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This article was originally published in issue #14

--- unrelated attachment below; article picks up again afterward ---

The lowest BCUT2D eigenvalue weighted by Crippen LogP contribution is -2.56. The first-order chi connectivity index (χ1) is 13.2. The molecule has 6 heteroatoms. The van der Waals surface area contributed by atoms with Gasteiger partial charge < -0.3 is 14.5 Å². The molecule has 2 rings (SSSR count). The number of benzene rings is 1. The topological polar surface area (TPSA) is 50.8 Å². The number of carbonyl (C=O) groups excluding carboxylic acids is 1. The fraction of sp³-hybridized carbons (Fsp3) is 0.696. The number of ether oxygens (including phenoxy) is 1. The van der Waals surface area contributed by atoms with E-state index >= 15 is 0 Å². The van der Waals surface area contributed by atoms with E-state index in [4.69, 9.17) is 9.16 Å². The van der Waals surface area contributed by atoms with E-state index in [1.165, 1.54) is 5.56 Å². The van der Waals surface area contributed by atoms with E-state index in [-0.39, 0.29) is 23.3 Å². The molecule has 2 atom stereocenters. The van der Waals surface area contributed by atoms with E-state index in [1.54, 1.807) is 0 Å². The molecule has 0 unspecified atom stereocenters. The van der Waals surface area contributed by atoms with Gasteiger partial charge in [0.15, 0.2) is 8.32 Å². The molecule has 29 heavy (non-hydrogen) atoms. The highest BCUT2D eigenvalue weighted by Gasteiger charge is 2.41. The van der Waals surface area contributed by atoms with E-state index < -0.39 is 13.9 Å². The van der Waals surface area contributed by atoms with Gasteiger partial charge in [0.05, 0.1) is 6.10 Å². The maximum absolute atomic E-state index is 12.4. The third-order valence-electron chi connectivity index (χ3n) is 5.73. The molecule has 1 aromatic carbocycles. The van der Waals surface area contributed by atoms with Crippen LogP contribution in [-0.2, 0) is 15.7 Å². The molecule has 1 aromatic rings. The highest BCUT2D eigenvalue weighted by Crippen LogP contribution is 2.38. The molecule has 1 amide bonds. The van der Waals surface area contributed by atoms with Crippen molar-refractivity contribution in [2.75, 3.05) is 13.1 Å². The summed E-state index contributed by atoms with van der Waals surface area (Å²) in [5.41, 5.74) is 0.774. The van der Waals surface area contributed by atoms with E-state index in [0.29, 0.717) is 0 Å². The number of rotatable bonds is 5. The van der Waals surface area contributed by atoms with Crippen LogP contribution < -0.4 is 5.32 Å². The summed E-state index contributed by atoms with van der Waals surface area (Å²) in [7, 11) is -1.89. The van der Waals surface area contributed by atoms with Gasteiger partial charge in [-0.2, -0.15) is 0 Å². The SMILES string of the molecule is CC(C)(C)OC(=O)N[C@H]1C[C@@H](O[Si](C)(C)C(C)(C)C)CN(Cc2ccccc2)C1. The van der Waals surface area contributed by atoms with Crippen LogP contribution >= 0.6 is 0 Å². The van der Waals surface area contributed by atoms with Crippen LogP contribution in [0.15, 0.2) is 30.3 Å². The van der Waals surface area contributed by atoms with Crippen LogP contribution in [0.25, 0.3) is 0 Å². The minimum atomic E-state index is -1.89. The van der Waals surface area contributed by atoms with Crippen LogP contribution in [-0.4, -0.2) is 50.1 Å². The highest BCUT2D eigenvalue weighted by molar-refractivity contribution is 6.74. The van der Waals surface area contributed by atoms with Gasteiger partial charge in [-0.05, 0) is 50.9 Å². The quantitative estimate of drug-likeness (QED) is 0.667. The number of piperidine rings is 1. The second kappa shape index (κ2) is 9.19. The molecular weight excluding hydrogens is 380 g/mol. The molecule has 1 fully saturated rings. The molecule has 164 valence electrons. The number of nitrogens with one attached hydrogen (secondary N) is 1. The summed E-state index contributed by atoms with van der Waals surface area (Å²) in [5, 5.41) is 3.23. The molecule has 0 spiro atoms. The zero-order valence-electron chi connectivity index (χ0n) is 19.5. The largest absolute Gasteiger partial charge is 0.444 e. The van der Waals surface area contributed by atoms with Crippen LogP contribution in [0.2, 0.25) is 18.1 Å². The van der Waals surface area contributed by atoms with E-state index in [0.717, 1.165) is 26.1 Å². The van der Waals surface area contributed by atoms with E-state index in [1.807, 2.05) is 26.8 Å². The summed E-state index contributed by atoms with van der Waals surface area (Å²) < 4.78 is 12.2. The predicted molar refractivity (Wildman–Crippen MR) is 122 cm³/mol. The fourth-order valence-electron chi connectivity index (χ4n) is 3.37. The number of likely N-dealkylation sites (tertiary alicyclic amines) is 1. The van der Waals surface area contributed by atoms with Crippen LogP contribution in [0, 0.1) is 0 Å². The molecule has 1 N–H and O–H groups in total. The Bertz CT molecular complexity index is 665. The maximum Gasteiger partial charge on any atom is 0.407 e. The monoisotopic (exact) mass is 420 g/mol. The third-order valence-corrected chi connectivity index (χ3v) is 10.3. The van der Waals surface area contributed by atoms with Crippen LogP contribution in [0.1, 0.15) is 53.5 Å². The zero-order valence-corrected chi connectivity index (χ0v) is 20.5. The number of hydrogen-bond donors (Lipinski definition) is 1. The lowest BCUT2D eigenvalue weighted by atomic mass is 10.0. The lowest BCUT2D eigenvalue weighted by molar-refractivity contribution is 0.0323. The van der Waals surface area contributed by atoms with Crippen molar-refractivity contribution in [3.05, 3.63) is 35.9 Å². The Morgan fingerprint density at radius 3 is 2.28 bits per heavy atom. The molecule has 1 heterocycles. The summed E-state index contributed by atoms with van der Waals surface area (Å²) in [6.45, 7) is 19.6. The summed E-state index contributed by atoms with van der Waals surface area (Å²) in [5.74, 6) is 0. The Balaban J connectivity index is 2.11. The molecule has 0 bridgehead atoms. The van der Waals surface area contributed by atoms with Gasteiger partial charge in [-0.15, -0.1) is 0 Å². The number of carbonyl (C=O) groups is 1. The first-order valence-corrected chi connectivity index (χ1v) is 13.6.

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This is a very reasonably priced concert ukulele with a laminate mahogany top, back and sides, a rosewood bridge and fingerboard and open geared machine-heads. The binding is a very attractive combination of green abalone and an outer strip of cream A.B.S that lends an artistic air of class and the high gloss finish compounds this. There is a slight niggling feeling that the sheer thickness of varnish is choking the sound in a little bit though. The table is quite thick as it is and so to maximise the volume and tone, the TU9 needs all the help it can get. On the subject of tone, this uke sports 14 frets to the body, as opposed to the more usual 12. You have better access at the top of the neck obviously, but usually compromise the full potential tonally of the instrument (this goes for acoustic guitars too, by the way). With the neck moved along a bit, the bridge has to move too and no longer ends up between the widest points of the body (it's now closer to the soundhole) and so the sound is no longer transferring directly down into the most cavernous part of the chamber. Sometimes this can be compensated for in other ways, but the TU9's potential is in my mind, somewhat compromised by this choice in construction. It does however give it a bright, choppy sound that you can strum the hell out of, and that lends itself well to the music hall style of song. This one is good ol' fashioned fun!